Are government-mandated encryption backdoors dangerous?

The majority of security professionals are not keen on the idea of governments being allowed to use encryption backdoors, citing strong economic and security concerns, according to a survey by Venafi.

The survey of 517 security professionals at the recent RSA conference found that 73% believe government-mandated encryption backdoors make us more susceptible to nation-state attacks. While 69% believe countries with backdoors suffer economic disadvantages in the global marketplace.

“This is a tense moment for industry professionals because they know backdoors make our critical infrastructure more vulnerable,” said Kevin Bocek, VP of security strategy at Venafi. “This is not rocket science; backdoors inevitably create vulnerabilities that can be exploited by malicious actors.

Consumers resistant to handing over data to government

Consumers are conflicted about encryption backdoors, with 65% believing they shouldn’t be forced to hand over encrypted private data to government

“It’s understandable that so many security professionals are concerned because backdoors are especially appealing to hostile and abusive government agencies and more governments are considering these mandates.”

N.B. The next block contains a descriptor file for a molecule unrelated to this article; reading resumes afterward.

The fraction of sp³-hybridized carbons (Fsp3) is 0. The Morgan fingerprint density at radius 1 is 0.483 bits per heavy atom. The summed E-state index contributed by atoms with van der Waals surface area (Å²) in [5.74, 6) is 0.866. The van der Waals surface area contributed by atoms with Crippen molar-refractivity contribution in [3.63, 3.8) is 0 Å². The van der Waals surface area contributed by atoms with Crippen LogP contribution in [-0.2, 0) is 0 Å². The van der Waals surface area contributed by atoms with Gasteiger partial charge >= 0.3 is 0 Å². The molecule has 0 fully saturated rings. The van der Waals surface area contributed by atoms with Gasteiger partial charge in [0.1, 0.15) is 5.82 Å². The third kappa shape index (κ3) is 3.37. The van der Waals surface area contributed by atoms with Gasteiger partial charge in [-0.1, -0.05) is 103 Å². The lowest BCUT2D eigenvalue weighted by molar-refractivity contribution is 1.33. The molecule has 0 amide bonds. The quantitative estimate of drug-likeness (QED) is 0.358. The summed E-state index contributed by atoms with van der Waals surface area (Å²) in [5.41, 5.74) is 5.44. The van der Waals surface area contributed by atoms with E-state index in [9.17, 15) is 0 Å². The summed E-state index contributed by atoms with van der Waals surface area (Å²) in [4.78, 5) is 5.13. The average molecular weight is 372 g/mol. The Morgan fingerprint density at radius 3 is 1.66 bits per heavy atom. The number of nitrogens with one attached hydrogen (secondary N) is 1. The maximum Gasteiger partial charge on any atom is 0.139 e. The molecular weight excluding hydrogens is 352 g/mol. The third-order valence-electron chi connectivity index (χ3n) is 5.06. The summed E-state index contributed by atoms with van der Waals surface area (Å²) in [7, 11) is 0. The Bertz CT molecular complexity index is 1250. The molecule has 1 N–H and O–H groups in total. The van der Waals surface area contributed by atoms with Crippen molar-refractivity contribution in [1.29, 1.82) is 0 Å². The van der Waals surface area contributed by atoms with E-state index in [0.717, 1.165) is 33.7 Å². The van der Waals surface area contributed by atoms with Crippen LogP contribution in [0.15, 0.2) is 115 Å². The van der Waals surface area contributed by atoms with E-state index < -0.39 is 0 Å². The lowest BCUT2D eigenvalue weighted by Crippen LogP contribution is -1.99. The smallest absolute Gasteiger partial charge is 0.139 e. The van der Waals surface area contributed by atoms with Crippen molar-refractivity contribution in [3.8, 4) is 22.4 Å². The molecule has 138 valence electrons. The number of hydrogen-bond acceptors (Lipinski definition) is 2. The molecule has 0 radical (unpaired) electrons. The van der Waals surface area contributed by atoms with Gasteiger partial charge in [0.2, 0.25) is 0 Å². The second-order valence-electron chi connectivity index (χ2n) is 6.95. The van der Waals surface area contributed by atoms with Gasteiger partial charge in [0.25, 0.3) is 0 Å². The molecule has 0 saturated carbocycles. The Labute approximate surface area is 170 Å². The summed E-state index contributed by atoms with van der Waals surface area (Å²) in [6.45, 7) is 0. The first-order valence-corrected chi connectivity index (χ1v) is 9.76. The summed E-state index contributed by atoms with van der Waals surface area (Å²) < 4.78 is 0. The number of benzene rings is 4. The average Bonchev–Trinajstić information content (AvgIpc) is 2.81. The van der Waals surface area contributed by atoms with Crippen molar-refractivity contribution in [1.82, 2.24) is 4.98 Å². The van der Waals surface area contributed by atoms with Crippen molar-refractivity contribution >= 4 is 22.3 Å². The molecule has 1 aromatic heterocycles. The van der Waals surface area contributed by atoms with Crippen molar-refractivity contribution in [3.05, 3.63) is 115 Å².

Last December, Australia’s parliament passed legislation requiring tech businesses to create encryption backdoors within their products.

Encryption everybody claims to be doing it, but what does it mean?

What are consumers’ perception of encryption, and what steps must businesses take to secure themselves?

In reality, strong encryption is a standard for companies providing online communication services. Signal, Whatsapp and Telegram are a few of the most popular examples of apps securing messages with encryption. Messages sent via such apps can’t be decrypted, but if they could, arguably, they would be less secure and become vulnerable to hackers and third-party interceptions.

Bocek added: “We know that attackers don’t abide by restrictions; they don’t follow the rules or buy products in controlled markets. Countries that enact these near-sighted restrictions harm law-abiding businesses and court economic damage as well as intrusions focused on sovereign government processes.”

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Andrew Ross

As a reporter with Information Age, Andrew Ross writes articles for technology leaders; helping them manage business critical issues both for today and in the future